3 Answers | Add Yours
The speech is positive for the future of America and the West. There is a great deal of positive belief and conviction that the "right" side will prevail. In contrast, Reagan does a good job of seeking to demonize the Communists and their beliefs. The fact that he goes as far as to call them "evil" and the subtitle of the speech is the "Evil Empire" speech is a part of this. Reagan could not merely configure the Communist side as an adversary, making this two forces pitted against one another. In strengthening ties with England, which was a must at the time, he had to essentially configure the Russians as evil and godless, a side that would lose because of historical inevitably and the "triumphant" notion of history that does not favor such a force. Reagan's tone in this light is positive for the capitalist democratic side and downright biblical against the other.
The overall tone of this speech exhibits the eternal optimism associated with Ronald Reagan. He tells the House of Commons that in looking back over past decades, it may seem that
“Optimism comes less easily today, not because democracy is less vigorous, but because democracy's enemies have refined their instruments of repression.”
Nevertheless, he tells them, there is hope for the future because “optimism is in order because day by day democracy is proving itself to be a not at all fragile flower.” He says that in 1982, the world was coming to the “end of a bloody century.” He argues that regimes that are established by “bayonets” do not take root and that ultimately, such violent regimes will fail, nevertheless, with modern nuclear weapons, we cannot ignore the threat from warlike regimes. The fine balance as we go into the future is to “preserve freedom as well as peace.”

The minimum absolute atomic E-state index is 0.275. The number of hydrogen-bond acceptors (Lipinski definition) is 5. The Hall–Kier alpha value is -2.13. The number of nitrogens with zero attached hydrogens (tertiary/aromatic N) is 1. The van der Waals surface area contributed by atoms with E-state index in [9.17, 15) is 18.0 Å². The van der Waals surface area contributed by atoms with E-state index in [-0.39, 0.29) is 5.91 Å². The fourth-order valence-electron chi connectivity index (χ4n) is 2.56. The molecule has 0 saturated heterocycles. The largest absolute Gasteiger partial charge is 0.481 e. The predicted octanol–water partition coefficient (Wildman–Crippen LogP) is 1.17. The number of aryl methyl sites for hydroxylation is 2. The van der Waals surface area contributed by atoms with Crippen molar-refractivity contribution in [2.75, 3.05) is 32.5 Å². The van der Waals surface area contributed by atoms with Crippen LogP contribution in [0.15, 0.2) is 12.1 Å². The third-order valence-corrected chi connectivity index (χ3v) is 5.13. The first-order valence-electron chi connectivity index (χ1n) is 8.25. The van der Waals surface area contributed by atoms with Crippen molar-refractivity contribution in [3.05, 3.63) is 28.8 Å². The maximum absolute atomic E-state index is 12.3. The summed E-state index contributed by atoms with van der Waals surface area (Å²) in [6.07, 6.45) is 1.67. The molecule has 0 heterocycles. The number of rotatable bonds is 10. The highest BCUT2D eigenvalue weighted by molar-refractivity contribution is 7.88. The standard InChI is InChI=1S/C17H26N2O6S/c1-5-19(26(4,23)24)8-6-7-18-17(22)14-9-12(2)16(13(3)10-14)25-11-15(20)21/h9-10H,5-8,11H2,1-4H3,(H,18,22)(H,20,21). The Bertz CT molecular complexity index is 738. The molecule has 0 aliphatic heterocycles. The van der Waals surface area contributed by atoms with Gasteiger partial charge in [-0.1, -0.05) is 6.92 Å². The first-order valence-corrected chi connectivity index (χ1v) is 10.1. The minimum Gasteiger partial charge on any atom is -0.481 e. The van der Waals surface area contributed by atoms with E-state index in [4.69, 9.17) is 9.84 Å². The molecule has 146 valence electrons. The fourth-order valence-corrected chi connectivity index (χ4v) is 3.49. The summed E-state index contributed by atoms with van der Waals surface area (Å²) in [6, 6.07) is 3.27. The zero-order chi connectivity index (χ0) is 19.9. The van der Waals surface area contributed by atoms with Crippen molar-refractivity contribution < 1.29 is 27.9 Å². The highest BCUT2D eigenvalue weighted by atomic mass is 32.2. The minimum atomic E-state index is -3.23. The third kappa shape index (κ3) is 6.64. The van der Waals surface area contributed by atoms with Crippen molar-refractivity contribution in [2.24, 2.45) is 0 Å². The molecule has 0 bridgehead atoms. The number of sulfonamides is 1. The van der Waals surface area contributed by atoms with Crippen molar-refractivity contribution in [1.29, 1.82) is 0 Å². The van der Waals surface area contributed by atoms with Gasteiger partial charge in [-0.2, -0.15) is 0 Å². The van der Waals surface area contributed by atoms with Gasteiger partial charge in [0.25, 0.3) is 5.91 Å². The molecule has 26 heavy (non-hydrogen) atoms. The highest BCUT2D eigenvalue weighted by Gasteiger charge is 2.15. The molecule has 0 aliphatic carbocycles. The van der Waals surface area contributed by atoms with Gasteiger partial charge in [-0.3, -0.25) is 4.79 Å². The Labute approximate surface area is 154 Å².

It is his belief that all people everywhere want freedom, despite what dictators claim to the contrary. He specifically targets the Soviet Union. He says it is not wrong for the free nations to band together to achieve the goal of freedom and peace:
“Let us be shy no longer. Let us go to our strength. Let us offer hope. Let us tell the world that a new age is not only possible but probable.”
He refers to Winston Churchill’s comment during WWII towards the German attack: “What kind of people do they think we are?” Were the British people that would give up their freedom so easily without a fight? No! This is how we should proceed into the future, then, making sure our enemies know that freedom is important to us and that we are willing to fight to maintain it if necessary. We prefer to preserve our freedom through peaceful means, but we are not unwilling to preserve it by force if left no other choice. He says the world has come through the worst, and should move forward into the future by securing the best.
“For the sake of peace and justice, let us move toward a world in which all people are at last free to determine their own destiny.”
Reagan did not foresee a future in which our enemy would be cowards, crashing planes into our buildings and blowing up our soldiers every day with IEDs and RPGs.
Clearly, this speech is very positive about the future. Reagan's main thesis in the speech is that communism is not going to be able to continue. He is arguing that democracy is going to win out because it is the morally superior system. So, in that sense, it is a positive speech.
I would also say that it is triumphalist. By this, I mean that it is a speech that is claiming inevitable victory and that is saying that the victory is inevitable because the West's system is superior. I think that this is the major tone of the speech -- it is a speech that boldly claims that democratic societies are simply better than communist ones and that the democracies will, therefore, win out in the end.
To me, a line that is pretty typical of the whole speech is where Reagan says that he is describing
the march of freedom and democracy which will leave Marxism-Leninism on the ash-heap of history as it has left other tyrannies which stifle the freedom and muzzle the self-expression of the people.
We’ve answered 319,863 questions. We can answer yours, too.Ask a question